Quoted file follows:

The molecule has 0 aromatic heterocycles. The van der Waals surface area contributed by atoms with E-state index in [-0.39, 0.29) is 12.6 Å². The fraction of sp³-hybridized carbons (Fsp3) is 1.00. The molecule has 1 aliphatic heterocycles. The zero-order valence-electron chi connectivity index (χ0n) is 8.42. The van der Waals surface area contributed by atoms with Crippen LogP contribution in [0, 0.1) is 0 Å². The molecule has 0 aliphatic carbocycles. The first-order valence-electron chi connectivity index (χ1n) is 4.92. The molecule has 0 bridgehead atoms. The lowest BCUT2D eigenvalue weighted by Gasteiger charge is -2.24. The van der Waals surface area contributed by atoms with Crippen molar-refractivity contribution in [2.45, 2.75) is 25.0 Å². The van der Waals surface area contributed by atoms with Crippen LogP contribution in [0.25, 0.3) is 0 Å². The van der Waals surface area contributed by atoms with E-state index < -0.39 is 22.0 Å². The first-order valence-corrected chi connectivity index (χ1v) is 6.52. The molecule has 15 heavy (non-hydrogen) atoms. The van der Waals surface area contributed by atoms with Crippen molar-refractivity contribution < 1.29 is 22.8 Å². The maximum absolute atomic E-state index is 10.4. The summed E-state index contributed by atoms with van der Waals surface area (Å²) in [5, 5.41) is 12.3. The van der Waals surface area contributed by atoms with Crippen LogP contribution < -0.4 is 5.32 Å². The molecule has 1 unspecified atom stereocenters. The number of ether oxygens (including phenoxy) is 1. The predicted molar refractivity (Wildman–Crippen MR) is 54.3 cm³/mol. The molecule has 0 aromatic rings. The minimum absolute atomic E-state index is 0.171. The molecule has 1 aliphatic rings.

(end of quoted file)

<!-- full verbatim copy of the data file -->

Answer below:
The molecule has 0 aromatic heterocycles. The van der Waals surface area contributed by atoms with E-state index in [-0.39, 0.29) is 12.6 Å². The fraction of sp³-hybridized carbons (Fsp3) is 1.00. The molecule has 1 aliphatic heterocycles. The zero-order valence-electron chi connectivity index (χ0n) is 8.42. The van der Waals surface area contributed by atoms with Crippen LogP contribution in [0, 0.1) is 0 Å². The molecule has 0 aliphatic carbocycles. The first-order valence-electron chi connectivity index (χ1n) is 4.92. The molecule has 0 bridgehead atoms. The lowest BCUT2D eigenvalue weighted by Gasteiger charge is -2.24. The van der Waals surface area contributed by atoms with Crippen molar-refractivity contribution in [2.45, 2.75) is 25.0 Å². The van der Waals surface area contributed by atoms with Crippen LogP contribution in [0.25, 0.3) is 0 Å². The van der Waals surface area contributed by atoms with E-state index < -0.39 is 22.0 Å². The first-order valence-corrected chi connectivity index (χ1v) is 6.52. The molecule has 15 heavy (non-hydrogen) atoms. The van der Waals surface area contributed by atoms with Crippen molar-refractivity contribution < 1.29 is 22.8 Å². The maximum absolute atomic E-state index is 10.4. The summed E-state index contributed by atoms with van der Waals surface area (Å²) in [5, 5.41) is 12.3. The van der Waals surface area contributed by atoms with Crippen LogP contribution < -0.4 is 5.32 Å². The molecule has 1 unspecified atom stereocenters. The number of ether oxygens (including phenoxy) is 1. The predicted molar refractivity (Wildman–Crippen MR) is 54.3 cm³/mol. The molecule has 0 aromatic rings. The minimum absolute atomic E-state index is 0.171. The molecule has 1 aliphatic rings.